RWANDA, a country censured around the world for its poor human rights record, hosted global football governing body Fifa’s 73rd congress on Thursday, delegations from all 200-plus legal member nations being feted in typical extravagance by the rich Zurich-based organisation.
President Paul Kagame – accused of brutally suppressing dissenting voices and arbitrary arrests of opponents in his country – was two days before the big gathering handed the President’s Outstanding Achievement Award by Patrice Motsepe, head of the Confederation of African Football (Caf) and a vice-president of Fifa.
No one is surprised at all, though.
Fifa’s past is littered with cases of wining and dining with some of the world’s most brutal dictatorships in history.
The 1978 World Cup, for instance, went ahead in Argentina even after a democratic government had been overthrown in a coup, and replaced with a cruel military junta that caused the disappearance of thousands of innocent citizens without trace.
Even as prisoners of war in concentration camps could hear roars of merry crowds from nearby stadiums during the matches, Fifa let world football’s biggest party go ahead.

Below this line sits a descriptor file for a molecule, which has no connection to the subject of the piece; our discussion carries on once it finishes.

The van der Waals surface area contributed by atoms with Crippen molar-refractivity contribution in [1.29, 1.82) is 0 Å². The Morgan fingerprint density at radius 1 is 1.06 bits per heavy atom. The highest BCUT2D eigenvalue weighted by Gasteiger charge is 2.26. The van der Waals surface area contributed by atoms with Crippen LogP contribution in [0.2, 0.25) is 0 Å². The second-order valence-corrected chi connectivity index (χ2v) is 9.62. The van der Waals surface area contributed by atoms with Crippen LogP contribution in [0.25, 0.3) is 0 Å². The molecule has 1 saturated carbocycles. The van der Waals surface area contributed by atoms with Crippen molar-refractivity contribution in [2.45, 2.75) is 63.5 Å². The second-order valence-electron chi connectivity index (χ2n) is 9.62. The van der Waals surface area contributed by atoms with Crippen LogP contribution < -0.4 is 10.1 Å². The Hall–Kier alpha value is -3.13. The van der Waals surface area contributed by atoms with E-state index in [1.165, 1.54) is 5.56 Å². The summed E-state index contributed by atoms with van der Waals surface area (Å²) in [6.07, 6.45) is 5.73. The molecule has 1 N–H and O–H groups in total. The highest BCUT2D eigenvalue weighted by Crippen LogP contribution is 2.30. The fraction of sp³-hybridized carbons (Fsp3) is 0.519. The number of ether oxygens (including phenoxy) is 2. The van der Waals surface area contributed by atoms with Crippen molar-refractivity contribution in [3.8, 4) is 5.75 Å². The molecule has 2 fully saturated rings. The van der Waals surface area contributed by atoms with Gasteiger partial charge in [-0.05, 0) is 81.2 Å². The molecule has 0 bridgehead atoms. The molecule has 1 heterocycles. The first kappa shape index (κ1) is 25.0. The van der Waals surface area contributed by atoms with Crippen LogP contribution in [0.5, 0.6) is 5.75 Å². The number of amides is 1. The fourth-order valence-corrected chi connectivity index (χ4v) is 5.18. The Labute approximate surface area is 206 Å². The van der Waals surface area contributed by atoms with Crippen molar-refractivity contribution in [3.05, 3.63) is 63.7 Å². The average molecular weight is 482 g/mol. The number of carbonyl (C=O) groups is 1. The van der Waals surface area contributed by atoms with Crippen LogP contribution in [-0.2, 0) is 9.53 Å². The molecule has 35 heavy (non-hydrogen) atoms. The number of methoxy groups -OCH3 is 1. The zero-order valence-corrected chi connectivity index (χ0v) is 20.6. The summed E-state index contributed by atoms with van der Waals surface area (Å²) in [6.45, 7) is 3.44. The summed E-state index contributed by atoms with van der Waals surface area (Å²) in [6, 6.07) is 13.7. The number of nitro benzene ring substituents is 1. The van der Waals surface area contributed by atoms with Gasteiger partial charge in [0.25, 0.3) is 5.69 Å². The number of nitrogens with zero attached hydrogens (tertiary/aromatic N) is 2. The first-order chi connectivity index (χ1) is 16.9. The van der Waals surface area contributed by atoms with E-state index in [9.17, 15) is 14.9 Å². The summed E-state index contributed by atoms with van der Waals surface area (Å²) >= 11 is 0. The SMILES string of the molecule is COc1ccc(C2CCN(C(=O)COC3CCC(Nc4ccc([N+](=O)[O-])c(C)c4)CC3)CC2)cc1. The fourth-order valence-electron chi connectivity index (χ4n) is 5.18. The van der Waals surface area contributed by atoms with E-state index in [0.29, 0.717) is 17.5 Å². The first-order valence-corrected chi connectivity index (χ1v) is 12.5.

Hear no evil, see no evil.
The irony of it all is that the same Fifa is quick to act without compromise when even some well-meaning governments around the world, or their representatives, sanction errant member associations in a manner that the Zurich suits deem third-part interference.
How naïve and foolish it is for anybody to expect Fifa to change, or to try to change Fifa.
Why does Zimbabwe, of all countries in this sport, think Fifa can be moved an inch if this country was to totally disappear from the global football map?
On Thursday in Kigali, the members of Fifa voted overwhelmingly to uphold the suspension of Zimbabwe from international football.
199 of them, meaning that even the bulk of fellow African nations, come to think of it, were in agreement that Zimbabwe is a rogue member that ought to be kept in the wilderness.
I chuckled as I read somewhere that Fifa were prepared to readmit Zimbabwe, on our terms, if and when we see fit to return.
How special are we as Zimbabwe, really, that Fifa would be moved in the slightest to bend its own rules, creating a dangerous precedent for itself, as if the organisation and world football’s whole existence depend on it?
Of course they will not budge a tiny bit. Officials from the countries who remain in Fifa – including our fellow African brothers and sisters – will not shed a single tear for naughty little Zimbabwe. They will move on with their lives, as they continue to be fabulously banqueted by wealthy Fifa as happened late into the Kigali night on Thursday after the expensive shindig otherwise known as a congress.